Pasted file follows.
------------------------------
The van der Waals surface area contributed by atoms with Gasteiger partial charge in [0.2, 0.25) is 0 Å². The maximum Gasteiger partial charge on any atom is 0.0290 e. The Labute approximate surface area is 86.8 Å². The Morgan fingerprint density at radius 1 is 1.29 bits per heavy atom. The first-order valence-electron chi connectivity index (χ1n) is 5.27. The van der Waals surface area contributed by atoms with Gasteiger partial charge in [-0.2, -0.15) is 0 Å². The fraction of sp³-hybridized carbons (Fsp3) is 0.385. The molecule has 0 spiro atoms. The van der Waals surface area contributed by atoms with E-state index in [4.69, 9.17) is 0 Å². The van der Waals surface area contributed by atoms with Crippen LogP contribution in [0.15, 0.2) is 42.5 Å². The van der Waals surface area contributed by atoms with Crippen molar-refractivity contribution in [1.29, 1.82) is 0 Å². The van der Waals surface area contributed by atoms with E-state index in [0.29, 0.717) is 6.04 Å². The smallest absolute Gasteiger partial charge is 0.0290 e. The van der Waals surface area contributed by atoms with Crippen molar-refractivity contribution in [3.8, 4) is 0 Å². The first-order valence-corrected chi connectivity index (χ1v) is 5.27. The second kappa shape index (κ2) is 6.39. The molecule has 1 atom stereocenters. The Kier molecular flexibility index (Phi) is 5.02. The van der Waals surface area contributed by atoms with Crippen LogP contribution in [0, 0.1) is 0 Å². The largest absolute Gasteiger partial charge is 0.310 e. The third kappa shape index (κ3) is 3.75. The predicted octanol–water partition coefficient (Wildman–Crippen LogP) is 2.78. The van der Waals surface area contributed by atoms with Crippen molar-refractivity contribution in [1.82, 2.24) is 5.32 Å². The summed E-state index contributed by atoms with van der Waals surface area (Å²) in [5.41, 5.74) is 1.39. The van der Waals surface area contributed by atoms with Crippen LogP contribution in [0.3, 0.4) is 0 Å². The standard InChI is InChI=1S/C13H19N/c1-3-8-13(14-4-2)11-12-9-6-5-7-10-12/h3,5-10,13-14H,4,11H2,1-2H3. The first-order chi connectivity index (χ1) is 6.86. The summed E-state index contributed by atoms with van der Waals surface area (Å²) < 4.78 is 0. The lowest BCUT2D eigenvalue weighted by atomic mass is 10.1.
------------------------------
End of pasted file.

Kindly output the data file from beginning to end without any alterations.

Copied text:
The van der Waals surface area contributed by atoms with Gasteiger partial charge in [0.2, 0.25) is 0 Å². The maximum Gasteiger partial charge on any atom is 0.0290 e. The Labute approximate surface area is 86.8 Å². The Morgan fingerprint density at radius 1 is 1.29 bits per heavy atom. The first-order valence-electron chi connectivity index (χ1n) is 5.27. The van der Waals surface area contributed by atoms with Gasteiger partial charge in [-0.2, -0.15) is 0 Å². The fraction of sp³-hybridized carbons (Fsp3) is 0.385. The molecule has 0 spiro atoms. The van der Waals surface area contributed by atoms with E-state index in [4.69, 9.17) is 0 Å². The van der Waals surface area contributed by atoms with Crippen LogP contribution in [0.15, 0.2) is 42.5 Å². The van der Waals surface area contributed by atoms with Crippen molar-refractivity contribution in [1.29, 1.82) is 0 Å². The van der Waals surface area contributed by atoms with E-state index in [0.29, 0.717) is 6.04 Å². The smallest absolute Gasteiger partial charge is 0.0290 e. The van der Waals surface area contributed by atoms with Crippen molar-refractivity contribution in [3.8, 4) is 0 Å². The first-order valence-corrected chi connectivity index (χ1v) is 5.27. The second kappa shape index (κ2) is 6.39. The molecule has 1 atom stereocenters. The Kier molecular flexibility index (Phi) is 5.02. The van der Waals surface area contributed by atoms with Crippen LogP contribution in [0, 0.1) is 0 Å². The largest absolute Gasteiger partial charge is 0.310 e. The third kappa shape index (κ3) is 3.75. The predicted octanol–water partition coefficient (Wildman–Crippen LogP) is 2.78. The van der Waals surface area contributed by atoms with Crippen molar-refractivity contribution in [1.82, 2.24) is 5.32 Å². The summed E-state index contributed by atoms with van der Waals surface area (Å²) in [5.41, 5.74) is 1.39. The van der Waals surface area contributed by atoms with Crippen LogP contribution in [0.3, 0.4) is 0 Å². The standard InChI is InChI=1S/C13H19N/c1-3-8-13(14-4-2)11-12-9-6-5-7-10-12/h3,5-10,13-14H,4,11H2,1-2H3. The first-order chi connectivity index (χ1) is 6.86. The summed E-state index contributed by atoms with van der Waals surface area (Å²) < 4.78 is 0. The lowest BCUT2D eigenvalue weighted by atomic mass is 10.1.